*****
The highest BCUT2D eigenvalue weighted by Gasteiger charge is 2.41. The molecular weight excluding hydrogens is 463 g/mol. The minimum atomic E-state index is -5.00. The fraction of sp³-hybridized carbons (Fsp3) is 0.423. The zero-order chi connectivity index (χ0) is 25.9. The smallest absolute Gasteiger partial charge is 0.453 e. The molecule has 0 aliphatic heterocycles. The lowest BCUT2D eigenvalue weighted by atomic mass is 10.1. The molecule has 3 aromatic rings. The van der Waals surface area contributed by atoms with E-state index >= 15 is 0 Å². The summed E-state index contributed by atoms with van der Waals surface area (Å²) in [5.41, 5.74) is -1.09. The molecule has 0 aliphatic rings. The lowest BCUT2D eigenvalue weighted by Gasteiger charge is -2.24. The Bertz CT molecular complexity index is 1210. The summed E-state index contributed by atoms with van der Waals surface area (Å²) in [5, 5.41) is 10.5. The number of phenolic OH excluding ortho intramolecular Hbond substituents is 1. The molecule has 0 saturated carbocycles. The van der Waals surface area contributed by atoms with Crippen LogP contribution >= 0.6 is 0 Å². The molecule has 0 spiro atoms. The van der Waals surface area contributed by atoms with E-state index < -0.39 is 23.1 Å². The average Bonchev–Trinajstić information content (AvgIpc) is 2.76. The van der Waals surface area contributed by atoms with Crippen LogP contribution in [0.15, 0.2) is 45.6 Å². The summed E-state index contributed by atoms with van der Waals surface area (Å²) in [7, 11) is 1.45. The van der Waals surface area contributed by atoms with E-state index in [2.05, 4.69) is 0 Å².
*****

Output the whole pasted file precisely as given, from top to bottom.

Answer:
The highest BCUT2D eigenvalue weighted by Gasteiger charge is 2.41. The molecular weight excluding hydrogens is 463 g/mol. The minimum atomic E-state index is -5.00. The fraction of sp³-hybridized carbons (Fsp3) is 0.423. The zero-order chi connectivity index (χ0) is 25.9. The smallest absolute Gasteiger partial charge is 0.453 e. The molecule has 0 aliphatic heterocycles. The lowest BCUT2D eigenvalue weighted by atomic mass is 10.1. The molecule has 3 aromatic rings. The van der Waals surface area contributed by atoms with E-state index >= 15 is 0 Å². The summed E-state index contributed by atoms with van der Waals surface area (Å²) in [5.41, 5.74) is -1.09. The molecule has 0 aliphatic rings. The lowest BCUT2D eigenvalue weighted by Gasteiger charge is -2.24. The Bertz CT molecular complexity index is 1210. The summed E-state index contributed by atoms with van der Waals surface area (Å²) in [5, 5.41) is 10.5. The number of phenolic OH excluding ortho intramolecular Hbond substituents is 1. The molecule has 0 saturated carbocycles. The van der Waals surface area contributed by atoms with Crippen LogP contribution >= 0.6 is 0 Å². The molecule has 0 spiro atoms. The van der Waals surface area contributed by atoms with E-state index < -0.39 is 23.1 Å². The average Bonchev–Trinajstić information content (AvgIpc) is 2.76. The van der Waals surface area contributed by atoms with Crippen LogP contribution in [0.15, 0.2) is 45.6 Å². The summed E-state index contributed by atoms with van der Waals surface area (Å²) in [7, 11) is 1.45. The van der Waals surface area contributed by atoms with E-state index in [2.05, 4.69) is 0 Å².